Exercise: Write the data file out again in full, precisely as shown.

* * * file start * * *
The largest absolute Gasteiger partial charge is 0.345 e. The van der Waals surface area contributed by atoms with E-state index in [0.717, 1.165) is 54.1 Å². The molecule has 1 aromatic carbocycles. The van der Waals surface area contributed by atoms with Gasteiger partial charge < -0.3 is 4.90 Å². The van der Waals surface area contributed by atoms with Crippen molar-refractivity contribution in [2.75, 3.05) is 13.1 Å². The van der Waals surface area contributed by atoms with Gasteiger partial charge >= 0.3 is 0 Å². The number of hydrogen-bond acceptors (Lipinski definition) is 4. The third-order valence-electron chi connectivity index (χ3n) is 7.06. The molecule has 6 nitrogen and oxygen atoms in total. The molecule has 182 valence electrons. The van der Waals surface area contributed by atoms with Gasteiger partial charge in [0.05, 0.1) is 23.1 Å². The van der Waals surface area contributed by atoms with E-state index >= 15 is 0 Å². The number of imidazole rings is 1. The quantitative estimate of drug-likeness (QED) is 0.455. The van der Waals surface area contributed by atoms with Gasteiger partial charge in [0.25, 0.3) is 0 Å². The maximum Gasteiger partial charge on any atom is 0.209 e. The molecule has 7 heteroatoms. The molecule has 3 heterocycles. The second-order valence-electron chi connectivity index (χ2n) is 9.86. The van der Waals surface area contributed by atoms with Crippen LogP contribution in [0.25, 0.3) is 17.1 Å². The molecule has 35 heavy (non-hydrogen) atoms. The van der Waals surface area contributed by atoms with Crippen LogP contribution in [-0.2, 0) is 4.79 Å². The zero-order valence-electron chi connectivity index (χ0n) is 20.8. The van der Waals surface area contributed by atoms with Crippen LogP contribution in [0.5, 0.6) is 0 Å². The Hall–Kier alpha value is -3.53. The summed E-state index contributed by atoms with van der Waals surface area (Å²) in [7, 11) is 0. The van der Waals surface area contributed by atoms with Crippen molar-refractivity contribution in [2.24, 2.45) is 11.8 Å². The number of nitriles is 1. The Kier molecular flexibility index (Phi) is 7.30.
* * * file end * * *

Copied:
The largest absolute Gasteiger partial charge is 0.345 e. The van der Waals surface area contributed by atoms with E-state index in [0.717, 1.165) is 54.1 Å². The molecule has 1 aromatic carbocycles. The van der Waals surface area contributed by atoms with Gasteiger partial charge < -0.3 is 4.90 Å². The van der Waals surface area contributed by atoms with Crippen molar-refractivity contribution in [2.75, 3.05) is 13.1 Å². The van der Waals surface area contributed by atoms with Gasteiger partial charge >= 0.3 is 0 Å². The number of hydrogen-bond acceptors (Lipinski definition) is 4. The third-order valence-electron chi connectivity index (χ3n) is 7.06. The molecule has 6 nitrogen and oxygen atoms in total. The molecule has 182 valence electrons. The van der Waals surface area contributed by atoms with Gasteiger partial charge in [0.05, 0.1) is 23.1 Å². The van der Waals surface area contributed by atoms with E-state index >= 15 is 0 Å². The number of imidazole rings is 1. The quantitative estimate of drug-likeness (QED) is 0.455. The van der Waals surface area contributed by atoms with Gasteiger partial charge in [0.25, 0.3) is 0 Å². The maximum Gasteiger partial charge on any atom is 0.209 e. The molecule has 7 heteroatoms. The molecule has 3 heterocycles. The second-order valence-electron chi connectivity index (χ2n) is 9.86. The van der Waals surface area contributed by atoms with Crippen LogP contribution in [0.25, 0.3) is 17.1 Å². The molecule has 35 heavy (non-hydrogen) atoms. The van der Waals surface area contributed by atoms with Crippen LogP contribution in [-0.2, 0) is 4.79 Å². The zero-order valence-electron chi connectivity index (χ0n) is 20.8. The van der Waals surface area contributed by atoms with Crippen LogP contribution in [0.5, 0.6) is 0 Å². The Hall–Kier alpha value is -3.53. The summed E-state index contributed by atoms with van der Waals surface area (Å²) in [7, 11) is 0. The van der Waals surface area contributed by atoms with Crippen molar-refractivity contribution in [2.24, 2.45) is 11.8 Å². The number of nitriles is 1. The Kier molecular flexibility index (Phi) is 7.30.